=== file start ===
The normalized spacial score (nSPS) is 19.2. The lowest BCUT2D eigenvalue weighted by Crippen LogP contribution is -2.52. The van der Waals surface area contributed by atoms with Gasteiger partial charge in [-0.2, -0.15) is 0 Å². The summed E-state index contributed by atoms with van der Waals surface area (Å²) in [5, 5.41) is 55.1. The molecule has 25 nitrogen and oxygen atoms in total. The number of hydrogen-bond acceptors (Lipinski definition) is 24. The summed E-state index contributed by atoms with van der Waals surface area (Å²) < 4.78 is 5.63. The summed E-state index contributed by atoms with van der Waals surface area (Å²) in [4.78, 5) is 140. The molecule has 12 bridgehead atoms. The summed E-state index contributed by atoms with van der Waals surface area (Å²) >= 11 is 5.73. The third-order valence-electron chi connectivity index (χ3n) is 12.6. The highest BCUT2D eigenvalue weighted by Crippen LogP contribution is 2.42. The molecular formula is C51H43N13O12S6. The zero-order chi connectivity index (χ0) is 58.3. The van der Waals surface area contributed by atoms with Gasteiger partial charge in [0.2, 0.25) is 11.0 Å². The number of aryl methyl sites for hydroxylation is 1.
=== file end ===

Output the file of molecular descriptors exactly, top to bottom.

The normalized spacial score (nSPS) is 19.2. The lowest BCUT2D eigenvalue weighted by Crippen LogP contribution is -2.52. The van der Waals surface area contributed by atoms with Gasteiger partial charge in [-0.2, -0.15) is 0 Å². The summed E-state index contributed by atoms with van der Waals surface area (Å²) in [5, 5.41) is 55.1. The molecule has 25 nitrogen and oxygen atoms in total. The number of hydrogen-bond acceptors (Lipinski definition) is 24. The summed E-state index contributed by atoms with van der Waals surface area (Å²) < 4.78 is 5.63. The summed E-state index contributed by atoms with van der Waals surface area (Å²) in [4.78, 5) is 140. The molecule has 12 bridgehead atoms. The summed E-state index contributed by atoms with van der Waals surface area (Å²) >= 11 is 5.73. The third-order valence-electron chi connectivity index (χ3n) is 12.6. The highest BCUT2D eigenvalue weighted by Crippen LogP contribution is 2.42. The molecular formula is C51H43N13O12S6. The zero-order chi connectivity index (χ0) is 58.3. The van der Waals surface area contributed by atoms with Gasteiger partial charge in [0.2, 0.25) is 11.0 Å². The number of aryl methyl sites for hydroxylation is 1.